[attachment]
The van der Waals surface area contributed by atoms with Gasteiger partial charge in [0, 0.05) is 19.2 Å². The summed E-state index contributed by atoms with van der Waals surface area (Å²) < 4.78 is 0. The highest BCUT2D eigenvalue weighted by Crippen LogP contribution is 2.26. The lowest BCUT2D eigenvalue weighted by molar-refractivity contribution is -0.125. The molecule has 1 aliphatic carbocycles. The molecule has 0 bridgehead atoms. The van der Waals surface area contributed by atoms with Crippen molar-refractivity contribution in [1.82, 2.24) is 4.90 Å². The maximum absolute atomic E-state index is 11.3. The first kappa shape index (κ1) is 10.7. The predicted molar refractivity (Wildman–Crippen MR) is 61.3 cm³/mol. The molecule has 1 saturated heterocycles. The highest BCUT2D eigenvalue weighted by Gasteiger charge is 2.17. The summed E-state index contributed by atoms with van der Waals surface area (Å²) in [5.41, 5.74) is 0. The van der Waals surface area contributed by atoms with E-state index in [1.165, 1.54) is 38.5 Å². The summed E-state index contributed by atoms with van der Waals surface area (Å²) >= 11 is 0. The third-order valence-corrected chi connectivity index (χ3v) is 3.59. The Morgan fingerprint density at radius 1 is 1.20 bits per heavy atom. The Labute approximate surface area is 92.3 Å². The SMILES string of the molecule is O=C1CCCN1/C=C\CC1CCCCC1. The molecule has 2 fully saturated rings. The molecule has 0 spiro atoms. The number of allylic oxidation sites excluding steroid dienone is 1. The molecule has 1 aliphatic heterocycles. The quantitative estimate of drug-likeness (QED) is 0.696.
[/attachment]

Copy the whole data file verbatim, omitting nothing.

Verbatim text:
The van der Waals surface area contributed by atoms with Gasteiger partial charge in [0, 0.05) is 19.2 Å². The summed E-state index contributed by atoms with van der Waals surface area (Å²) < 4.78 is 0. The highest BCUT2D eigenvalue weighted by Crippen LogP contribution is 2.26. The lowest BCUT2D eigenvalue weighted by molar-refractivity contribution is -0.125. The molecule has 1 aliphatic carbocycles. The molecule has 0 bridgehead atoms. The van der Waals surface area contributed by atoms with Crippen molar-refractivity contribution in [1.82, 2.24) is 4.90 Å². The maximum absolute atomic E-state index is 11.3. The first kappa shape index (κ1) is 10.7. The predicted molar refractivity (Wildman–Crippen MR) is 61.3 cm³/mol. The molecule has 1 saturated heterocycles. The highest BCUT2D eigenvalue weighted by Gasteiger charge is 2.17. The summed E-state index contributed by atoms with van der Waals surface area (Å²) in [5.41, 5.74) is 0. The van der Waals surface area contributed by atoms with E-state index in [1.165, 1.54) is 38.5 Å². The summed E-state index contributed by atoms with van der Waals surface area (Å²) >= 11 is 0. The third-order valence-corrected chi connectivity index (χ3v) is 3.59. The Morgan fingerprint density at radius 1 is 1.20 bits per heavy atom. The Labute approximate surface area is 92.3 Å². The SMILES string of the molecule is O=C1CCCN1/C=C\CC1CCCCC1. The molecule has 2 fully saturated rings. The molecule has 0 spiro atoms. The number of allylic oxidation sites excluding steroid dienone is 1. The molecule has 1 aliphatic heterocycles. The quantitative estimate of drug-likeness (QED) is 0.696.